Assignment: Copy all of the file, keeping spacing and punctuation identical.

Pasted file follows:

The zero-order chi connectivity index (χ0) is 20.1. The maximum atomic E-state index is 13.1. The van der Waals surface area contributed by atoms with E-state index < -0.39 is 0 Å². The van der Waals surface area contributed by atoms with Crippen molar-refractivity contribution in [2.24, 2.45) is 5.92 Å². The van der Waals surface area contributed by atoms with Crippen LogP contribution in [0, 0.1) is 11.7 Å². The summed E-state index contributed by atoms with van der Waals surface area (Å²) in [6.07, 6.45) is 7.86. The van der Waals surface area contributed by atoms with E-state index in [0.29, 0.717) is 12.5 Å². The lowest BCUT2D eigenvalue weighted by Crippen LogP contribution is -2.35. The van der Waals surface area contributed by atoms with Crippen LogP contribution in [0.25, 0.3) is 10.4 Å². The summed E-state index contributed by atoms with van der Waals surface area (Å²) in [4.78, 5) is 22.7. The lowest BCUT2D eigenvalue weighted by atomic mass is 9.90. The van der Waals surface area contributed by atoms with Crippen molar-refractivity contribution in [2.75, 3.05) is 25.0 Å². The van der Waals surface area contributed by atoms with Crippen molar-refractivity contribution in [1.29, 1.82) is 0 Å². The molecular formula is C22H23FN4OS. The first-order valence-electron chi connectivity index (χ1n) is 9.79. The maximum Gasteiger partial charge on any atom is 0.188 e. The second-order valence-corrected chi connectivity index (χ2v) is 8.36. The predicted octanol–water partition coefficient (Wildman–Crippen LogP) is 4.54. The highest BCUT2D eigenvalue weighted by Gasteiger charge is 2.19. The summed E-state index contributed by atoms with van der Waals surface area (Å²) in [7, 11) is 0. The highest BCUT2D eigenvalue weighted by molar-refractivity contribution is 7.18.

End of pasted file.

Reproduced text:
The zero-order chi connectivity index (χ0) is 20.1. The maximum atomic E-state index is 13.1. The van der Waals surface area contributed by atoms with E-state index < -0.39 is 0 Å². The van der Waals surface area contributed by atoms with Crippen molar-refractivity contribution in [2.24, 2.45) is 5.92 Å². The van der Waals surface area contributed by atoms with Crippen LogP contribution in [0, 0.1) is 11.7 Å². The summed E-state index contributed by atoms with van der Waals surface area (Å²) in [6.07, 6.45) is 7.86. The van der Waals surface area contributed by atoms with E-state index in [0.29, 0.717) is 12.5 Å². The lowest BCUT2D eigenvalue weighted by Crippen LogP contribution is -2.35. The van der Waals surface area contributed by atoms with Crippen LogP contribution in [0.25, 0.3) is 10.4 Å². The summed E-state index contributed by atoms with van der Waals surface area (Å²) in [4.78, 5) is 22.7. The lowest BCUT2D eigenvalue weighted by atomic mass is 9.90. The van der Waals surface area contributed by atoms with Crippen molar-refractivity contribution in [2.75, 3.05) is 25.0 Å². The van der Waals surface area contributed by atoms with Crippen molar-refractivity contribution in [1.29, 1.82) is 0 Å². The molecular formula is C22H23FN4OS. The first-order valence-electron chi connectivity index (χ1n) is 9.79. The maximum Gasteiger partial charge on any atom is 0.188 e. The second-order valence-corrected chi connectivity index (χ2v) is 8.36. The predicted octanol–water partition coefficient (Wildman–Crippen LogP) is 4.54. The highest BCUT2D eigenvalue weighted by Gasteiger charge is 2.19. The summed E-state index contributed by atoms with van der Waals surface area (Å²) in [7, 11) is 0. The highest BCUT2D eigenvalue weighted by molar-refractivity contribution is 7.18.